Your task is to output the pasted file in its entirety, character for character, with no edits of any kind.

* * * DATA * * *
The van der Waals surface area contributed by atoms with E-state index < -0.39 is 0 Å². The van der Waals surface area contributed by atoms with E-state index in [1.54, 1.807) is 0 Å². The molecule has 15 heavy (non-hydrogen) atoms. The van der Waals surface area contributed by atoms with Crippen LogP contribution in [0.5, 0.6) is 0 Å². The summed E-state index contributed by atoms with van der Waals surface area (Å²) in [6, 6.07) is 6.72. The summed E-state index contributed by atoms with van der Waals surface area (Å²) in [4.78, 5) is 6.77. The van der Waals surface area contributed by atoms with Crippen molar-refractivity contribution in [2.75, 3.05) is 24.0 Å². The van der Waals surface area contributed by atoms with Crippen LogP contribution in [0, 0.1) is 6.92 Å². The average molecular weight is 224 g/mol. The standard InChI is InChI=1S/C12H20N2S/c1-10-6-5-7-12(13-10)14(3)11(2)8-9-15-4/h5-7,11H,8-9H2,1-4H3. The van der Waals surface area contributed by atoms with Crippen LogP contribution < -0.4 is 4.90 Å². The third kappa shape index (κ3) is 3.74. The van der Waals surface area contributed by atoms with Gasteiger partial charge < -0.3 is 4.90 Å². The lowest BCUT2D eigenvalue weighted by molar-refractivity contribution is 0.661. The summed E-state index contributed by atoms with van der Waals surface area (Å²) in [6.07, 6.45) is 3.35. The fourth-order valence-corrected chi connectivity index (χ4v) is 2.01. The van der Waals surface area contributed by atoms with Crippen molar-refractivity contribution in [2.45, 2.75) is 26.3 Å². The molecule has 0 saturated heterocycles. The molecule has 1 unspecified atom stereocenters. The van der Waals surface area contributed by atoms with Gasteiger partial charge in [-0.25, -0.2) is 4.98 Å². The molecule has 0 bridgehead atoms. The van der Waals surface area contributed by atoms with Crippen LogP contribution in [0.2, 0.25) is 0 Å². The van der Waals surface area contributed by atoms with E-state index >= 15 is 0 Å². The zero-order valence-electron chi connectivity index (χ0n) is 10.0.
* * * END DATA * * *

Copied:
The van der Waals surface area contributed by atoms with E-state index < -0.39 is 0 Å². The van der Waals surface area contributed by atoms with E-state index in [1.54, 1.807) is 0 Å². The molecule has 15 heavy (non-hydrogen) atoms. The van der Waals surface area contributed by atoms with Crippen LogP contribution in [0.5, 0.6) is 0 Å². The summed E-state index contributed by atoms with van der Waals surface area (Å²) in [6, 6.07) is 6.72. The summed E-state index contributed by atoms with van der Waals surface area (Å²) in [4.78, 5) is 6.77. The van der Waals surface area contributed by atoms with Crippen molar-refractivity contribution in [2.75, 3.05) is 24.0 Å². The van der Waals surface area contributed by atoms with Crippen LogP contribution in [0, 0.1) is 6.92 Å². The average molecular weight is 224 g/mol. The standard InChI is InChI=1S/C12H20N2S/c1-10-6-5-7-12(13-10)14(3)11(2)8-9-15-4/h5-7,11H,8-9H2,1-4H3. The van der Waals surface area contributed by atoms with Crippen LogP contribution < -0.4 is 4.90 Å². The third kappa shape index (κ3) is 3.74. The van der Waals surface area contributed by atoms with Gasteiger partial charge < -0.3 is 4.90 Å². The lowest BCUT2D eigenvalue weighted by molar-refractivity contribution is 0.661. The summed E-state index contributed by atoms with van der Waals surface area (Å²) in [6.07, 6.45) is 3.35. The fourth-order valence-corrected chi connectivity index (χ4v) is 2.01. The van der Waals surface area contributed by atoms with Crippen molar-refractivity contribution in [2.45, 2.75) is 26.3 Å². The molecule has 0 saturated heterocycles. The molecule has 1 unspecified atom stereocenters. The van der Waals surface area contributed by atoms with Gasteiger partial charge in [-0.25, -0.2) is 4.98 Å². The molecule has 0 bridgehead atoms. The van der Waals surface area contributed by atoms with Crippen LogP contribution in [0.2, 0.25) is 0 Å². The van der Waals surface area contributed by atoms with E-state index >= 15 is 0 Å². The zero-order valence-electron chi connectivity index (χ0n) is 10.0.